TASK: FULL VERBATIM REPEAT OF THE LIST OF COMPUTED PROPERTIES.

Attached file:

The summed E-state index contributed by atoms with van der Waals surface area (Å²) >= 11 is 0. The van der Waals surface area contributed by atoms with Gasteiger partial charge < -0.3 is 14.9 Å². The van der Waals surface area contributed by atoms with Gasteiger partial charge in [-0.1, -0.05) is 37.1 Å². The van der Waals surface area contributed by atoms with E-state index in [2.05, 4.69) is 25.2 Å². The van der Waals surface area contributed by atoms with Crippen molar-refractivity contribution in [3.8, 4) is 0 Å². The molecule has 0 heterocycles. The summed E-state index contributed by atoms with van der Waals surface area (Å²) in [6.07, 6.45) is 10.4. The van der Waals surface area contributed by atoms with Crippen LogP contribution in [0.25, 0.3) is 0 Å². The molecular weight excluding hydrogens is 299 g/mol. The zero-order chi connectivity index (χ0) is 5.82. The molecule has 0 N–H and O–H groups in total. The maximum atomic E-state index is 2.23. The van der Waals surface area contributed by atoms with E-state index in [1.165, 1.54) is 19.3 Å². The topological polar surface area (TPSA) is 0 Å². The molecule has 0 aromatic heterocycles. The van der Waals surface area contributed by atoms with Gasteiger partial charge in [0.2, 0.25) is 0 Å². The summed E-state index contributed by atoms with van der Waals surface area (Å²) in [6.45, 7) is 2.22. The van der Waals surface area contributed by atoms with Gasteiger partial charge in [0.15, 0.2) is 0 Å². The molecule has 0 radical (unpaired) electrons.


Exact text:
The summed E-state index contributed by atoms with van der Waals surface area (Å²) >= 11 is 0. The van der Waals surface area contributed by atoms with Gasteiger partial charge < -0.3 is 14.9 Å². The van der Waals surface area contributed by atoms with Gasteiger partial charge in [-0.1, -0.05) is 37.1 Å². The van der Waals surface area contributed by atoms with E-state index in [2.05, 4.69) is 25.2 Å². The van der Waals surface area contributed by atoms with Crippen molar-refractivity contribution in [3.8, 4) is 0 Å². The molecule has 0 heterocycles. The summed E-state index contributed by atoms with van der Waals surface area (Å²) in [6.07, 6.45) is 10.4. The van der Waals surface area contributed by atoms with Crippen LogP contribution in [0.25, 0.3) is 0 Å². The molecular weight excluding hydrogens is 299 g/mol. The zero-order chi connectivity index (χ0) is 5.82. The molecule has 0 N–H and O–H groups in total. The maximum atomic E-state index is 2.23. The van der Waals surface area contributed by atoms with E-state index in [1.165, 1.54) is 19.3 Å². The topological polar surface area (TPSA) is 0 Å². The molecule has 0 aromatic heterocycles. The van der Waals surface area contributed by atoms with Gasteiger partial charge in [0.2, 0.25) is 0 Å². The summed E-state index contributed by atoms with van der Waals surface area (Å²) in [6.45, 7) is 2.22. The van der Waals surface area contributed by atoms with Gasteiger partial charge in [0.15, 0.2) is 0 Å². The molecule has 0 radical (unpaired) electrons.